Calcaneal bone stress injury

Calcaneal bone stress injuries refers to injuries to the Calcaneal bone, commonly known as the heel bone.

The injuries range from bone stress reactions (aka. “bruised bone”) to bone stress fractures and they can cause considerable heel pain when you put pressure through the heel.

Bone stress injuries arise when the rate of bone break down (which is normal with activity) is happening faster than the body can repair it (which is normal after activity).

calcaneal bone stress fracture

This mismatch eventually leads to the bone reacting, which is when the pain begins to be felt. As the reaction worsens and the bone stress increases, the bone cracks and becomes a bone stress fracture.

In the adjacent Xray image, you can see a white-ish line in the upper part of the Calcaneus, extending abut halfway down through the bone. That’s a bone stress fracture line.

Note: Xrays don’t often show bone stress fractures and are not the preferred image to diagnose them.

What are the symptoms of Calcaneal bone stress injuries?

The main symptom of Calcaneal bone stress injuries is heel pain when pressure is applied to the area (like walking on it).

The heel pain can be difficult to localize to one location and may be felt underneath the heel, on the side/s of the heel or back of the heel. Sometimes the pain can even feel like it moves around, shifting from one spot to another during the day.

The pain can hang around for hours after any loading activity like walking or running – as it shifts from Calcaneal bone stress reaction towards a stress fracture, the pain can be worse than usual for days after the activity.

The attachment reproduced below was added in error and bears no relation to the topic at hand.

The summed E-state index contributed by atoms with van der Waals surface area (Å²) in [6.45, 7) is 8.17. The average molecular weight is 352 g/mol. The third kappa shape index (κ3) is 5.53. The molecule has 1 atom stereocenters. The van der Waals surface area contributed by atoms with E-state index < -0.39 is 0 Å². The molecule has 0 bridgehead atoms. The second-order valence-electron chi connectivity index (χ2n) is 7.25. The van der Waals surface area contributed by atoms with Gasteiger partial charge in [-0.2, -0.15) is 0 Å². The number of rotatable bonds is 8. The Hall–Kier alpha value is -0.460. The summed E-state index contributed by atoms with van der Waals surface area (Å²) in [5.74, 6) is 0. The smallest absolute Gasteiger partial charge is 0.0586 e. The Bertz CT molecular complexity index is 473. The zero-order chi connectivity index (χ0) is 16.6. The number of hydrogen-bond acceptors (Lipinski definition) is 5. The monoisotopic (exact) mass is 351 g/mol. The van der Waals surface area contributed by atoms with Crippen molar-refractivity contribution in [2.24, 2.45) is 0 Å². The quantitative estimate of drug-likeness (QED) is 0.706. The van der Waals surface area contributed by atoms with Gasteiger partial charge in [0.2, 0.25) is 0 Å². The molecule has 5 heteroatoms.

This is one of the other identifying symptoms of Calcaneal bone stress – the aching after activity. This might be a continuous ache even when you don’t have pressure on the heel, or it might be aching overnight while you’re laying down.

Why do you get a Calcaneal bone stress injury?

The bone stress begins gradually as the rate of bone cell breakdown exceeds the rate of bone cell healing. Although bone cell breakdown sounds like a bad thing, it’s actually quite normal.

As you exercise, the bones sustain tiny amounts of breakdown. That stimulates the bones to repair and regenerate, making them stronger with exercise. That’s why it’s recommended that everyone should do some weight-bearing exercise for healthy bones.

But if the breakdown increases and/or the healing rate decreases so that breakdown is greater than repair, you’re on your way to a bone stress injury.

Although the process is typically a gradual one, the pain can hit suddenly in some cases. That doesn’t mean that your breakdown happened quickly, just that it was brewing away at a level that made it sensitive to pressure and you suddenly hit the affected area.

If we look at causes of increased bone cell breakdown:

  • applying a load that the bone wasn’t ready for (like starting a new sport)
  • more training time (same rate of breakdown but for longer periods)
  • poor or fatigued technique (the body is less able to protect itself from impact), and
  • increasing bodyweight (this can happen with pregnancy or periods of over-indulging)

The causes of reduced bone cell repair are:

  • Poor or inadequate nutrition
  • Hormone imbalances or deficiencies
  • Low Vitamin D or calcium levels